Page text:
Amazon must have hired a behavioral psychologist to consult when they dreamed up the idea of Amazon Sales Rankings. Authors become conditioned to monitor sales rankings like Pavlov's dogs. At times it seems to me the folks at Amazon are having a good laugh at our expense.
Precisely what purpose do the Amazon Sales Rankings serve? I am not sure if the rankings actually mean anything to non-Amazon employees nor am I sure exactly what purpose the rankings serve for Amazon other than the rankings appear to be one of the variables used in the search process when a customer does a search for a given topic or genre using the Amazon search engine. If this is true, then rankings are in fact very important to a book in terms of sales as the better the ranking the more the long tail effect of Amazon will be engaged.
Amazon Sales Rankings can be fun too if your book is selling. It is neat to see a high ranking for one of your books. While not quite the same, it is akin to having a child do well in a history fair or have a great game in a sports contest. You created the book and nurtured it along through the publishing process and if it is selling, you have probably invested a good bit of time into marketing and promoting the book.
How accurate Amazon Sales Rankings are for estimating sales? I am not good enough at either math or statistics to determine to any degree of accuracy a co-relation between sales and rankings. Morris Rosenthal on the other hand has invested a good bit of time and effort into this and has posted several times on his website about this specific topic including a recent posting about the impact of Kindle book sales on sales rankings.
My interest in the rankings is twofold. I want my books to come up as high in the search lists as possible, preferably on the first page of books listed in the search. This means more exposure and more sales which of course means better rankings and I believe a continued preferential listing in the search results. The other is part of my ongoing attempts to better understand what marketing efforts on my part are the most effective.
While I still continue to monitor Amazon Sales Rankings, I know spend more time monitoring my actual reported sales via my Member Dashboard at CreateSpace and LSI. Even with regular updating by both CreateSpace and LSI, it is very hard to measure the impact of marketing efforts for a single promotion or marketing strategy.
Amazon seems to regularly place orders for multiple copies of several of my titles at once in order to maintain a limited stock on hand to promptly fill orders. This practice does not reflect an increase in sales ranking. Also complicating matters is a sale could take place by a third party vendor selling a used copy.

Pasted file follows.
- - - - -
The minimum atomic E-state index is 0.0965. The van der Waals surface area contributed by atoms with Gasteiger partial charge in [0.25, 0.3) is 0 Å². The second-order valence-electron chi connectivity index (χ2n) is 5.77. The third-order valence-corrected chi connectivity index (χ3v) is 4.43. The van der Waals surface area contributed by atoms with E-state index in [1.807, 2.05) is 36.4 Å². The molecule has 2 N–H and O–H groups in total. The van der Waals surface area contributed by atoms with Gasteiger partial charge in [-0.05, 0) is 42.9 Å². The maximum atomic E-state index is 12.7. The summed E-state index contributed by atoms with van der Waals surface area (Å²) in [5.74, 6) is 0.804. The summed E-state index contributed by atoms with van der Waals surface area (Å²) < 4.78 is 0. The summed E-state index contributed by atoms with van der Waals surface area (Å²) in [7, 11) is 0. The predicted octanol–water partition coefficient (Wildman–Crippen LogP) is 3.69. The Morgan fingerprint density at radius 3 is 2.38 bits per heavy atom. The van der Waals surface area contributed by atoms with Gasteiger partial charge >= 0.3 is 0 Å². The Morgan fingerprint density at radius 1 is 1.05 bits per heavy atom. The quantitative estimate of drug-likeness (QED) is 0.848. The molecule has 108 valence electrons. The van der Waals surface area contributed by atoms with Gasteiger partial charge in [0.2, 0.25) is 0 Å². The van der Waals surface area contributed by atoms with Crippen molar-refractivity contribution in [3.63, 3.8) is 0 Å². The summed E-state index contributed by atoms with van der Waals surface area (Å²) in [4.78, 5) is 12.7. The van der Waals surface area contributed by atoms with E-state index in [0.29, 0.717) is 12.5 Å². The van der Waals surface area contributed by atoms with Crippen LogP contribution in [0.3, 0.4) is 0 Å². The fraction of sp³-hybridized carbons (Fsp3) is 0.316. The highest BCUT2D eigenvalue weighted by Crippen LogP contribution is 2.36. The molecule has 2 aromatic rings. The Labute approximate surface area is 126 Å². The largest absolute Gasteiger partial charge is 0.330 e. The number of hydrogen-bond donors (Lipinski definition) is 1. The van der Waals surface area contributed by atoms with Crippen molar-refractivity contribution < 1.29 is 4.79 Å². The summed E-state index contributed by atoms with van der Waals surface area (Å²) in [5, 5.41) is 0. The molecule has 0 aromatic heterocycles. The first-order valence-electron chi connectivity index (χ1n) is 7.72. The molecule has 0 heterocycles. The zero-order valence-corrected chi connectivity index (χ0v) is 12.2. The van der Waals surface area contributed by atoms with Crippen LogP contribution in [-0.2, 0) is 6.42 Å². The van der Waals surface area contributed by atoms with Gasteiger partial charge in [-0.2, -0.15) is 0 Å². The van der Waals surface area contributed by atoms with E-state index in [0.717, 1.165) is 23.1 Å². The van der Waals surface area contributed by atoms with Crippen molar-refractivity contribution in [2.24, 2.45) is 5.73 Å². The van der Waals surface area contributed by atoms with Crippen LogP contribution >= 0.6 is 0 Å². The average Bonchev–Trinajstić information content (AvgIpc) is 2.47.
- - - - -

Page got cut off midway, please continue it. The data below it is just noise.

To make matters even more complicated, two of my titles with CreateSpace have started selling reasonably well on Barnes & Noble, or at least I think so as these sales are reported as Expanded Distribution sales by CreateSpace.
If only there was some software capable of making sense of it all and providing the author with a weekly e-mail informing you which of your marketing efforts was working and producing the largest impact on book sales as well as additional helpful feedback such as this marketing effort does not produce direct sales but is building a base of potential customers and when combined with this effort, results in an excellent number of sales. Since no such software exists, I continue to do the best I can and work to build as broad an author platform as I can.
I have learned a great deal the hard way and while I continue to make mistakes, I am still enjoying this thing called self-publishing and enjoy sharing what I have learned with other authors. Perhaps someone will weigh-in on this topic and share some information with the other readers of this blog.
In the mean time, I will still be checking my sales rankings once a day and comparing the information to the data from my updated sales information. I even check my RankTracer report that does its best to predict sales based on sales rankings from Amazon (it just doesn't include my expanded distribution sales). I guess this has something to do with my love of dogs and Prof. Pavlov.